13

I have a directory containing files with names

rho_0.txt
rho_5000.txt
rho_10000.txt
rho_150000.txt
rho_200000.txt

and so on. I would like to delete all those that are a multiple of 5000.

I tried the following: printf 'rho_%d.txt\n' $(seq 5000 10000 25000) | rm, but that gave me the response rm: missing operand.

Is there another way to do this?

  • 6
    Regardless of how you do this, I recommend (for safety) moving the desired files into a directory, then when you've confirmed that all and only the files to be deleted are in the directory, delete the directory. – user117529 Oct 19 '17 at 1:53
  • Safety is important here. I generally test these these things with ls first. – Scot Oct 19 '17 at 4:39
49

You don't need a loop or extra commands where you have Bash Shell Brace Expansion.

rm -f rho_{0..200000..5000}.txt

Explanation: {start..end..step}. The -f to ignore prompt on non-existent files.


P.s. To keep safety and check which files will be deleted, please do a test first with:

ls -1 rho_{0..200000..5000}.txt
13

rm doesn't read from standard input. You could do:

for i in $(seq 5000 5000 25000); do
    rm -i rho_${i}.txt
done

I include the -i option to rm to prompt before removal so that you can verify the behavior. Once you're confident it's doing what you want, you could omit that option.

Edit: Alternatively, you could do:

for ((i = 5000; i <= 25000; i += 5000)); do
    rm -i rho_${i}.txt
done

That form may be more familiar if you've done any programming.

12

You cannot pipe to a program as if the content of the pipe were arguments. It's sent through stdin.

You should use xarg for this purpose :

printf 'rho_%d.txt\n' $(seq 5000 10000 25000) | xargs rm 

but first you can give a try with echo to see if everything is as you intend :

printf 'rho_%d.txt\n' $(seq 5000 10000 25000) | xargs echo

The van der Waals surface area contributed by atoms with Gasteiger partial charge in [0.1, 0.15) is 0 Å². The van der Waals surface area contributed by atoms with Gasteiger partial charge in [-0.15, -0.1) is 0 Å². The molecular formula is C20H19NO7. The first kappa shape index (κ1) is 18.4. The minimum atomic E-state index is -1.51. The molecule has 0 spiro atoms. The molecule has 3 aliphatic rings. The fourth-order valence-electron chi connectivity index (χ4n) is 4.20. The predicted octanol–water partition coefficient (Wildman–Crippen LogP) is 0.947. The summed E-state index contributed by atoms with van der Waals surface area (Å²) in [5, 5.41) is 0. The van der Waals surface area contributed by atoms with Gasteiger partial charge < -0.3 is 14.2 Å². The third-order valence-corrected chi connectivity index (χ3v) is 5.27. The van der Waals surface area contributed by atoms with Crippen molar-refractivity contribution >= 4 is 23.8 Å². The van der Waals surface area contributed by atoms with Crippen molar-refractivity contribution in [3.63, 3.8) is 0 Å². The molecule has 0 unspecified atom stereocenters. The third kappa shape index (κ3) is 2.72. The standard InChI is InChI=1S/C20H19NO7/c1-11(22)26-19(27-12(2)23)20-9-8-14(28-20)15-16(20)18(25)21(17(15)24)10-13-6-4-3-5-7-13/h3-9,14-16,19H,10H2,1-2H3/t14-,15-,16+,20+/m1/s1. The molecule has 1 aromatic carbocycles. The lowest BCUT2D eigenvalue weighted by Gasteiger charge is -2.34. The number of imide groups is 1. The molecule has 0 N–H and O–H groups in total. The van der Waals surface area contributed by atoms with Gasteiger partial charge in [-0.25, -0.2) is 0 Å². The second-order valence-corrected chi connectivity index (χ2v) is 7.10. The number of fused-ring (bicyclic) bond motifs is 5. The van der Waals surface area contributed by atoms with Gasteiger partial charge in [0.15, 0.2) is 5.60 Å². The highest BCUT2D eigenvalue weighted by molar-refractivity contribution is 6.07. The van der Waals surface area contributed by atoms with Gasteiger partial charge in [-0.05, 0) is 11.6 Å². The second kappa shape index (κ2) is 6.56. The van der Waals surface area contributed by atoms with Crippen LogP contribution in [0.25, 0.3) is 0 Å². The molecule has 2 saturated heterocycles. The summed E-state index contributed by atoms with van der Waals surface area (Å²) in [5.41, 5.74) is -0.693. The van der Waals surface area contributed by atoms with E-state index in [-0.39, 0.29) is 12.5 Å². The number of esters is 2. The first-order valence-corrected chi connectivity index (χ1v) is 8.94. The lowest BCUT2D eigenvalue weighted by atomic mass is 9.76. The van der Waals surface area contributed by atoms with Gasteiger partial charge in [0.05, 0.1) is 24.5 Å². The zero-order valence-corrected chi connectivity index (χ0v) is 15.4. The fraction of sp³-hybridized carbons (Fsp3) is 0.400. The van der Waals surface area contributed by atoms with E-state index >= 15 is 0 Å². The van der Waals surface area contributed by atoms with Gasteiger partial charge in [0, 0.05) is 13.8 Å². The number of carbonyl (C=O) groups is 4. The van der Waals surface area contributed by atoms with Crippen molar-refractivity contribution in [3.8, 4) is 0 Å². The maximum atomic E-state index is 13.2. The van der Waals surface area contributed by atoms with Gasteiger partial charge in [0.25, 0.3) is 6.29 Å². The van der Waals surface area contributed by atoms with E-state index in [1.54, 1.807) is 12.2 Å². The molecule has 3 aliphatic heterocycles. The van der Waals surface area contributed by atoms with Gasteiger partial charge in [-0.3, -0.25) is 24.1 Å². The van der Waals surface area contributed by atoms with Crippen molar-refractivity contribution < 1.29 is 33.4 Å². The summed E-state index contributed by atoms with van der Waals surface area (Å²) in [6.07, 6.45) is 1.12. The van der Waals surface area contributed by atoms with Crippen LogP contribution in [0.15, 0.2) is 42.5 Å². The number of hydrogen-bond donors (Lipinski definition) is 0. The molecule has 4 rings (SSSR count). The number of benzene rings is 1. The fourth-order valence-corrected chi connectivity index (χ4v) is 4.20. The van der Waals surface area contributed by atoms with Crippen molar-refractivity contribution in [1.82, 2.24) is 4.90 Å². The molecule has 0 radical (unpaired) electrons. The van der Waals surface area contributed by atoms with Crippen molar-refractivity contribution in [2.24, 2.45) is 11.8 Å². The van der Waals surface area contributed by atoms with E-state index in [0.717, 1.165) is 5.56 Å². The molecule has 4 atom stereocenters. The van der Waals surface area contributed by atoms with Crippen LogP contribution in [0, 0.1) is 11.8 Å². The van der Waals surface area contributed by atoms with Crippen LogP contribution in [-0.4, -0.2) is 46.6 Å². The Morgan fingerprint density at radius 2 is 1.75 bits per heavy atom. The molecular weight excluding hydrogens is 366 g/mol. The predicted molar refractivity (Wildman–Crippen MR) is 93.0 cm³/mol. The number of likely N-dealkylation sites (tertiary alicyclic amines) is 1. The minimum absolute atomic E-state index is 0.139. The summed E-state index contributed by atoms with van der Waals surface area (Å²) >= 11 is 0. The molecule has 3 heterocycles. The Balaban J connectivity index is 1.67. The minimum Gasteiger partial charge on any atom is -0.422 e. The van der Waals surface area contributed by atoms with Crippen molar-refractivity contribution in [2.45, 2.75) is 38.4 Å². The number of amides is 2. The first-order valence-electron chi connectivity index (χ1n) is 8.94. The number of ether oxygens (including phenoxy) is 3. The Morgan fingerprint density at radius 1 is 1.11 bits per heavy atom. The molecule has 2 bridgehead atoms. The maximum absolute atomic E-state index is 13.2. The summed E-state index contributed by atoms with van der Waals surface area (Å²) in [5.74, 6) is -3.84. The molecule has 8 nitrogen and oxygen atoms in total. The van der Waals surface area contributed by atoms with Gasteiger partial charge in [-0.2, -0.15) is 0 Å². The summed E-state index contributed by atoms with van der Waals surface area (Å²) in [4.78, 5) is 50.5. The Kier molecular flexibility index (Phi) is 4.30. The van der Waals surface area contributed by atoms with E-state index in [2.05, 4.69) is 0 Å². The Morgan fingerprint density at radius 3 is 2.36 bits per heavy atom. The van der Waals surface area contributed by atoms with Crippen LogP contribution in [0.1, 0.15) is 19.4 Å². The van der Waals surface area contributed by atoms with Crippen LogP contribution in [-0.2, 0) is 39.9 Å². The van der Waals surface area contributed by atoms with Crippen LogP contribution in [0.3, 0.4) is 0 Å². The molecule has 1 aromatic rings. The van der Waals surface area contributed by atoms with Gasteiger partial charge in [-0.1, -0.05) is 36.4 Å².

• If your version of seq has the -f/--format option you can use that instead of this work-around with printf and command substitution. – David Foerster Oct 20 '17 at 15:46
  • Thank, I've just answered using the command used in the question and trying to explain his rm error – M4rty Oct 20 '17 at 17:12
9

Someone correct me if I'm wrong, but if all the files that start with rho_ are of this form, isn't it equivalent to do

rm rho_0.txt rho_*[05]000.txt

Since a number (other than 0) is a multiple of 5000 if and only if it ends in 0000 or 5000.

(0 is a special case, since it is a multiple of 5000, but is typically written without additional leading zeros. If you didn't intend to include 0, then take it out of the above line.)

Of course this should only be used if all the rho_*.txt files in your directory have the desired form. Don't use it if your directory also contains rho_please_dont_delete_me_5000.txt.

(Math note: This works precisely because all the prime factors of 5000, namely 2 and 5, are also prime factors of the base we are working in, 10. Equivalently, there is a sufficiently large power of 10 (namely 10000) which is divisible by 5000. There is no similar trick for matching all those which are multiples of 3000.)

  • This actually is the best answer. – cesarv Oct 19 '17 at 22:53

Your Answer

By clicking “Post Your Answer”, you agree to our terms of service, privacy policy and cookie policy

Not the answer you're looking for? Browse other questions tagged or ask your own question.